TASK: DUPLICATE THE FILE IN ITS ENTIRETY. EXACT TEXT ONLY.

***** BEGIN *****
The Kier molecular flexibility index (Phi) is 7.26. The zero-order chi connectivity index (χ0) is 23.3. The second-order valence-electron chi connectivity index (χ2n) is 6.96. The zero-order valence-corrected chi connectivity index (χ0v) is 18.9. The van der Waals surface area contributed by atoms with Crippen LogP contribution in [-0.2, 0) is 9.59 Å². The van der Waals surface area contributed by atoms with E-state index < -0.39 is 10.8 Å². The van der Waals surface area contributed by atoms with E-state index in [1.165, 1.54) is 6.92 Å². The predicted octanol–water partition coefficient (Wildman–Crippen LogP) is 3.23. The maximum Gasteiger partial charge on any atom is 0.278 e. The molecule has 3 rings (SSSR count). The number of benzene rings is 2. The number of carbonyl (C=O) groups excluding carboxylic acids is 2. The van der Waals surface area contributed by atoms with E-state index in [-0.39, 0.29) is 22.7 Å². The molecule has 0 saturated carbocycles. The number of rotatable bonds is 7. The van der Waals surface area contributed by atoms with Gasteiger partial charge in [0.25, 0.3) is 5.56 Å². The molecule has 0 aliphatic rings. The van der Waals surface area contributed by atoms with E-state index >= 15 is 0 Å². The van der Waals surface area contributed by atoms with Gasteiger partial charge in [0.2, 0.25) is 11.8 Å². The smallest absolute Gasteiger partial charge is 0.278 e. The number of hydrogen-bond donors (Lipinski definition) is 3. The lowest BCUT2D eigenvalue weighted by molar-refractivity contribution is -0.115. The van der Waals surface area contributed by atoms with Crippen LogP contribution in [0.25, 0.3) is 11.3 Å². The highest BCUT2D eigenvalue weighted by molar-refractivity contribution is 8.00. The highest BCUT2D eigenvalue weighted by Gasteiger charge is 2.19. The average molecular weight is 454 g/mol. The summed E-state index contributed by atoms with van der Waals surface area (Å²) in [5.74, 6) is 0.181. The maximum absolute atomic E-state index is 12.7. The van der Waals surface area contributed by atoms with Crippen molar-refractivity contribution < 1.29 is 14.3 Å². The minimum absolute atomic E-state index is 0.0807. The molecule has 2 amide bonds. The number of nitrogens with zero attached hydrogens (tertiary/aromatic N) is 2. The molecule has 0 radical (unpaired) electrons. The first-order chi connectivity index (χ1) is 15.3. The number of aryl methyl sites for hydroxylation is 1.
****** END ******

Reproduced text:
The Kier molecular flexibility index (Phi) is 7.26. The zero-order chi connectivity index (χ0) is 23.3. The second-order valence-electron chi connectivity index (χ2n) is 6.96. The zero-order valence-corrected chi connectivity index (χ0v) is 18.9. The van der Waals surface area contributed by atoms with Crippen LogP contribution in [-0.2, 0) is 9.59 Å². The van der Waals surface area contributed by atoms with E-state index < -0.39 is 10.8 Å². The van der Waals surface area contributed by atoms with E-state index in [1.165, 1.54) is 6.92 Å². The predicted octanol–water partition coefficient (Wildman–Crippen LogP) is 3.23. The maximum Gasteiger partial charge on any atom is 0.278 e. The molecule has 3 rings (SSSR count). The number of benzene rings is 2. The number of carbonyl (C=O) groups excluding carboxylic acids is 2. The van der Waals surface area contributed by atoms with E-state index in [-0.39, 0.29) is 22.7 Å². The molecule has 0 saturated carbocycles. The number of rotatable bonds is 7. The van der Waals surface area contributed by atoms with Gasteiger partial charge in [0.25, 0.3) is 5.56 Å². The molecule has 0 aliphatic rings. The van der Waals surface area contributed by atoms with E-state index >= 15 is 0 Å². The van der Waals surface area contributed by atoms with Gasteiger partial charge in [0.2, 0.25) is 11.8 Å². The smallest absolute Gasteiger partial charge is 0.278 e. The number of hydrogen-bond donors (Lipinski definition) is 3. The lowest BCUT2D eigenvalue weighted by molar-refractivity contribution is -0.115. The van der Waals surface area contributed by atoms with Crippen LogP contribution in [0.25, 0.3) is 11.3 Å². The highest BCUT2D eigenvalue weighted by molar-refractivity contribution is 8.00. The highest BCUT2D eigenvalue weighted by Gasteiger charge is 2.19. The average molecular weight is 454 g/mol. The summed E-state index contributed by atoms with van der Waals surface area (Å²) in [5.74, 6) is 0.181. The maximum absolute atomic E-state index is 12.7. The van der Waals surface area contributed by atoms with Crippen molar-refractivity contribution < 1.29 is 14.3 Å². The minimum absolute atomic E-state index is 0.0807. The molecule has 2 amide bonds. The number of nitrogens with zero attached hydrogens (tertiary/aromatic N) is 2. The molecule has 0 radical (unpaired) electrons. The first-order chi connectivity index (χ1) is 15.3. The number of aryl methyl sites for hydroxylation is 1.